Safety and mortality with rosiglitazone versus pioglitazone

January 01, 0001

Safety and mortality with rosiglitazone versus pioglitazone

There has been sometimes fierce debate on the safety of the antidiabetic thiazolidinedione medication rosiglitazone. These US researchers examined the risk of serious cardiovascular events using rosiglitazone compared with pioglitazone, the other thiazolidinedione marketed in the United States. They retrospectively looked at a nationwide inception cohort of 227 571 Medicare beneficiaries aged 65 years or older who D prescription drug plan from July 2006-June 2009 and who underwent follow-up for up to 3 years after thiazolidinedione initiation.

The researchers report: "A total of 8667 end points were observed during the study period. The adjusted hazard ratio for rosiglitazone compared with pioglitazone was 1.06 for AMI, 1.27 for stroke, 1.25 for heart failure, 1.14 for death, and 1.18 for the composite of AMI, stroke, heart failure, or death. The attributable risk for this composite end point was 1.68 excess events per 100 person-years of treatment with rosiglitazone compared with pioglitazone. The corresponding number needed to harm was 60 treated for 1 year."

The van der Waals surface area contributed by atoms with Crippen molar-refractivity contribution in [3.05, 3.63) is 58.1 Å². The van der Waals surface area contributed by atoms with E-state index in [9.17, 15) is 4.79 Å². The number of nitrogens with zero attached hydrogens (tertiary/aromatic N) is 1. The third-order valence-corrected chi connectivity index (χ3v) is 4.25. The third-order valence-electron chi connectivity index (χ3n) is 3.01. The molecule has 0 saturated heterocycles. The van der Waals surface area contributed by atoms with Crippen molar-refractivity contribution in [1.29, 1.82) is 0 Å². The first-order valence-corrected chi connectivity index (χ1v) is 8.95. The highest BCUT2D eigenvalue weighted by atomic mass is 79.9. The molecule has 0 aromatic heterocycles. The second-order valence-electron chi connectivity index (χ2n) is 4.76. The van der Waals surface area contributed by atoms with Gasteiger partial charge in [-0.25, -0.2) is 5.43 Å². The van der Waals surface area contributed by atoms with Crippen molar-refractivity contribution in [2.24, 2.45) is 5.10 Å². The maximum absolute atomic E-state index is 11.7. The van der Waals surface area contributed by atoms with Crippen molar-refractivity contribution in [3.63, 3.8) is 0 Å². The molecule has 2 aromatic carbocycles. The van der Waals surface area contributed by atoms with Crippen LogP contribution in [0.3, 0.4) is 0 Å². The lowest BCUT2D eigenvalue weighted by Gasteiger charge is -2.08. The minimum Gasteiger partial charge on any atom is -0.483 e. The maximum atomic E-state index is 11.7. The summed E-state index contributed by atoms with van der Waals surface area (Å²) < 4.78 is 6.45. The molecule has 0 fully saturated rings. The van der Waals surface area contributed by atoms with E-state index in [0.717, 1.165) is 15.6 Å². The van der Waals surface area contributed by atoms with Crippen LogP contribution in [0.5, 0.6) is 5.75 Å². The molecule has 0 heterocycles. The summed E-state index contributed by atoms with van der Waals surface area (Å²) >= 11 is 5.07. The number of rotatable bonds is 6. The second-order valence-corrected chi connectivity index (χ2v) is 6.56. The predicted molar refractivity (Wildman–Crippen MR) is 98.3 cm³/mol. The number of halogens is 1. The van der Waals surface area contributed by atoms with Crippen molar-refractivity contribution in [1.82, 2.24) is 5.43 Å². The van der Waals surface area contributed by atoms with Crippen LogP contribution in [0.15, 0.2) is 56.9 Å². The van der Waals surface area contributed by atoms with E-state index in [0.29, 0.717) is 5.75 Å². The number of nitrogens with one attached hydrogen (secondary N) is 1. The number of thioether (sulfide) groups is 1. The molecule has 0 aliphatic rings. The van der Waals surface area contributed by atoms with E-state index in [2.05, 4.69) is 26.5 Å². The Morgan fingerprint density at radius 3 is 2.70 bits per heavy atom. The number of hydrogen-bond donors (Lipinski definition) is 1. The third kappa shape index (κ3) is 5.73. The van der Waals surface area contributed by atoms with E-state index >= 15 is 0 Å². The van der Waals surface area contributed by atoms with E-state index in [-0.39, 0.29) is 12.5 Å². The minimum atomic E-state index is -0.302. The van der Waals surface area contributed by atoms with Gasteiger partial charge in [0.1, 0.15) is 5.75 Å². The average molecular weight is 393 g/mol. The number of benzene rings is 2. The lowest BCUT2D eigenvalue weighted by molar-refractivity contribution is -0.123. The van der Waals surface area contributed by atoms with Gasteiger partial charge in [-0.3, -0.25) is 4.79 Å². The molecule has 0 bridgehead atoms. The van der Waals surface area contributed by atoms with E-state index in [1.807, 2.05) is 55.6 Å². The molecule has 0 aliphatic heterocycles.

The researchers concluded: "Compared with prescription of pioglitazone, prescription of rosiglitazone was associated with an increased risk of stroke, heart failure, and all-cause mortality and an increased risk of the composite of AMI, stroke, heart failure, or all-cause mortality in patients 65 years or older."

This study raises significant concerns about the safety of rosiglitazone

For the full abstract, click here.

JAMA 304(4): 411-418, 28 July 2010
© 2010 the American Medical Association
Risk of Acute Myocardial Infarction, Stroke, Heart Failure, and Death in Elderly Medicare Patients Treated With Rosiglitazone or Pioglitazone. David J. Graham, Rita Ouellet-Hellstrom, Thomas E. MaCurdy, et al.

Category: K. Circulatory, T. Endocrine/Metabolic/Nutritional. Keywords: rosiglitazone, pioglitazone, cardiovascular events, mortality, safety, retrospective cohort, journal watch.
Synopsis edited by Dr Paul Schaefer, Toledo, Ohio. Posted on Global Family Doctor 10 August 2010

Pearls are an independent product of the Cochrane primary care group and are meant for educational use and not to guide clinical care.